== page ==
What is blocking real change in education?

What will it take to achieve real change in education? That was the question debated at an event which explored the steps we should be taking after a year in which the world of education has been completely shaken up.

What is blocking real change in education? was held by SHAPE Education, an initiative from Cambridge Assessment and University of Cambridge Judge Business School that seeks to connect the complex real-world problems of education with creative educational ideas and research to build the next generation of educational solutions and thought leadership for the good of global education.

The April event brought together people who represent key elements of the ecosystem: Dr Alison Wood, Academic Director of Homerton Changemakers at the University of Cambridge, Mohit Midha, Co-founder of Mangahigh, Andreas Schleicher, Director for Education and Skills at the OECD, Jon Smith, CEO of Pobble, and Valerie Hannon, Board Director of Innovation Unit.

In his talk, Andreas Schleicher spoke about the OECD’s Future of Education and Skills 2030 project which has identified three transformative competencies that students need in order to contribute to our world and shape a better future: creating new value, reconciling tensions and dilemmas, and taking responsibility. He said that technology was opening up great possibilities, for instance around the integration of learning and assessment, but that a challenge was that “education takes so much time to translate better ideas into better outcomes”.

Andreas’ talk was followed by a fireside chat with Alison Wood, who said: “We need a social change… At the heart of this is an imaginative change about what education really does and what it’s for”.

In her talk, Valerie Hannon praised the theme of the event, saying it was right first and foremost to ask what is blocking real change in education. Similarly to Alison, she said any conversation about change needed to begin with “new, real conversations about the purpose of learning and education”.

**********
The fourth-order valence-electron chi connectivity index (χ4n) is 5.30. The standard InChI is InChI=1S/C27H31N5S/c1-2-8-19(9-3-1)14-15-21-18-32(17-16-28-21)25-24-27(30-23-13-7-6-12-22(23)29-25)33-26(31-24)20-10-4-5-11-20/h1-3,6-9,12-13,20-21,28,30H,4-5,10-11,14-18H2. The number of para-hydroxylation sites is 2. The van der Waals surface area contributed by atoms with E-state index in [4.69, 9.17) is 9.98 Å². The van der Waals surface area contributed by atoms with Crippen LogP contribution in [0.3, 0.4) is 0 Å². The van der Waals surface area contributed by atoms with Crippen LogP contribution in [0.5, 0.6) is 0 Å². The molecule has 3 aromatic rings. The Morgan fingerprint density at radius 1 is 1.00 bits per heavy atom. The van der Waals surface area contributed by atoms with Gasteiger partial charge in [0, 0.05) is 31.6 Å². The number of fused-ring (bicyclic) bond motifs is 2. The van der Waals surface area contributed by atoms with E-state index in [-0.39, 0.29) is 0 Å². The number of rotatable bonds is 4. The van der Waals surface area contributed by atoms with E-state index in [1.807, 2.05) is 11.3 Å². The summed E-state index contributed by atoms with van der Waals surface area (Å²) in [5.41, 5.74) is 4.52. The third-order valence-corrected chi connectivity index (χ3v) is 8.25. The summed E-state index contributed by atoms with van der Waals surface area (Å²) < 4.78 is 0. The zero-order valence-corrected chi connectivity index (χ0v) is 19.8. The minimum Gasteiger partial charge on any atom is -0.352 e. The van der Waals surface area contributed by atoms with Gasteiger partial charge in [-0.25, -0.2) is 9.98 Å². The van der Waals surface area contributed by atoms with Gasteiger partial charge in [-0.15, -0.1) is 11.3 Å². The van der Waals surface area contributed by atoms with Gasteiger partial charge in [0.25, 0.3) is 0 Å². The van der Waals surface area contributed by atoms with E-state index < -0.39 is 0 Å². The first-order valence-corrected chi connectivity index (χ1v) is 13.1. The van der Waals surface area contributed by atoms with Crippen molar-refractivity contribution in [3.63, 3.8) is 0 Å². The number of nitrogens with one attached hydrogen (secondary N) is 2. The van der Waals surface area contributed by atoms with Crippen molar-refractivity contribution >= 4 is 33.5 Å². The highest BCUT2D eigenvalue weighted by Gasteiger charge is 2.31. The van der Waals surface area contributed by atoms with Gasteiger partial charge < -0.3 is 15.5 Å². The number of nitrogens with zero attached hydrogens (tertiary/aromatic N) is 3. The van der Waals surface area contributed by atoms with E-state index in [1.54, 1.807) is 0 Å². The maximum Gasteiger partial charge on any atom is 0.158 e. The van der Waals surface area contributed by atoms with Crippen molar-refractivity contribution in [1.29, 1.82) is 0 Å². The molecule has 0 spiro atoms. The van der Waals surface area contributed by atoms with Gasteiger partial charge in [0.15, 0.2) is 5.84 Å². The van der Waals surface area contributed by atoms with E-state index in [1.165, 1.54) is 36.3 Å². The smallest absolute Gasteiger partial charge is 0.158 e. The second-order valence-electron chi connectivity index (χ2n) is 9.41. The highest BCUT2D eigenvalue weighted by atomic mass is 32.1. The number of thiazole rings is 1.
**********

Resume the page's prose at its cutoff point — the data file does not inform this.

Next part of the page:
Mohit Midha said technology was helping to create “pull rather than push” education, where students wanted to learn rather than having to. But he said there were blockers to real change, particularly around support and funding, leading to the risk of a two-tier system. Similarly, in his talk Jon Smith said that funding was a barrier to change, but also teacher time and pressure and lack of infrastructure in some areas.

Dan Frost, Learning Technology Lead at Cambridge Assessment English and part of the team behind the SHAPE initiative, summed up the event. “The whole point of SHAPE is to do a lot of listening, to have events where we don’t know the answer and we don’t have the view because it’s about a future that we’re not sure about,” he said. “Today has really helped us try to understand the pain points of the people who are trying to change education”.

Recordings from the event are now available on this page and a full report on the day’s ideas will be produced shortly. The video above consists of drawings captured by SHAPE resident Graphic Recorder Rebecca Osborne.

Join us on 12 May for the next ‘SHAPE Live’, our new series of bite-sized events to an unlimited global audience, spotlighting key challenges within education. Ralph Tabberer, owner and Chief Executive, BBD Education, will be asking: "Does education need ‘faster horses’?"

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Research Matters is our free biannual publication which allows us to share our assessment research, in a range of fields, with the wider assessment community.

Research Matters

Research Matters is our free biannual publication which allows us to share our assessment research, in a range of fields, with the wider assessment community.

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